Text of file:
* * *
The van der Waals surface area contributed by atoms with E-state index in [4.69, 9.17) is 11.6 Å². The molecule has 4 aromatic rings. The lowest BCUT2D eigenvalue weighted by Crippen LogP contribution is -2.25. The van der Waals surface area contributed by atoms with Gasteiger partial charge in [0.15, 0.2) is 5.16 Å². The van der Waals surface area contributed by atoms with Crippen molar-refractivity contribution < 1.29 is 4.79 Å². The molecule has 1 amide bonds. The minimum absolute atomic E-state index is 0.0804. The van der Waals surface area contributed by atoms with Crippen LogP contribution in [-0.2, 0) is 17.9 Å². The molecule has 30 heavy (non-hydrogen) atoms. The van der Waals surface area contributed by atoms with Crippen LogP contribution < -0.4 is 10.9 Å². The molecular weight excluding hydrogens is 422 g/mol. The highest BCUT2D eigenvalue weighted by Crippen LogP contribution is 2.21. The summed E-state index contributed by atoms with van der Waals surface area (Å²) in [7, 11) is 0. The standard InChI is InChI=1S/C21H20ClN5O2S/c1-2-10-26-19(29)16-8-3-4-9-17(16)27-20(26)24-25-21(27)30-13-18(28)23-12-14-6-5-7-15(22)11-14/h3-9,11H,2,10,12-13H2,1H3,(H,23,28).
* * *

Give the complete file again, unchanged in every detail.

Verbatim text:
The van der Waals surface area contributed by atoms with E-state index in [4.69, 9.17) is 11.6 Å². The molecule has 4 aromatic rings. The lowest BCUT2D eigenvalue weighted by Crippen LogP contribution is -2.25. The van der Waals surface area contributed by atoms with Gasteiger partial charge in [0.15, 0.2) is 5.16 Å². The van der Waals surface area contributed by atoms with Crippen molar-refractivity contribution < 1.29 is 4.79 Å². The molecule has 1 amide bonds. The minimum absolute atomic E-state index is 0.0804. The van der Waals surface area contributed by atoms with Crippen LogP contribution in [-0.2, 0) is 17.9 Å². The molecule has 30 heavy (non-hydrogen) atoms. The van der Waals surface area contributed by atoms with Crippen LogP contribution < -0.4 is 10.9 Å². The molecular weight excluding hydrogens is 422 g/mol. The highest BCUT2D eigenvalue weighted by Crippen LogP contribution is 2.21. The summed E-state index contributed by atoms with van der Waals surface area (Å²) in [7, 11) is 0. The standard InChI is InChI=1S/C21H20ClN5O2S/c1-2-10-26-19(29)16-8-3-4-9-17(16)27-20(26)24-25-21(27)30-13-18(28)23-12-14-6-5-7-15(22)11-14/h3-9,11H,2,10,12-13H2,1H3,(H,23,28).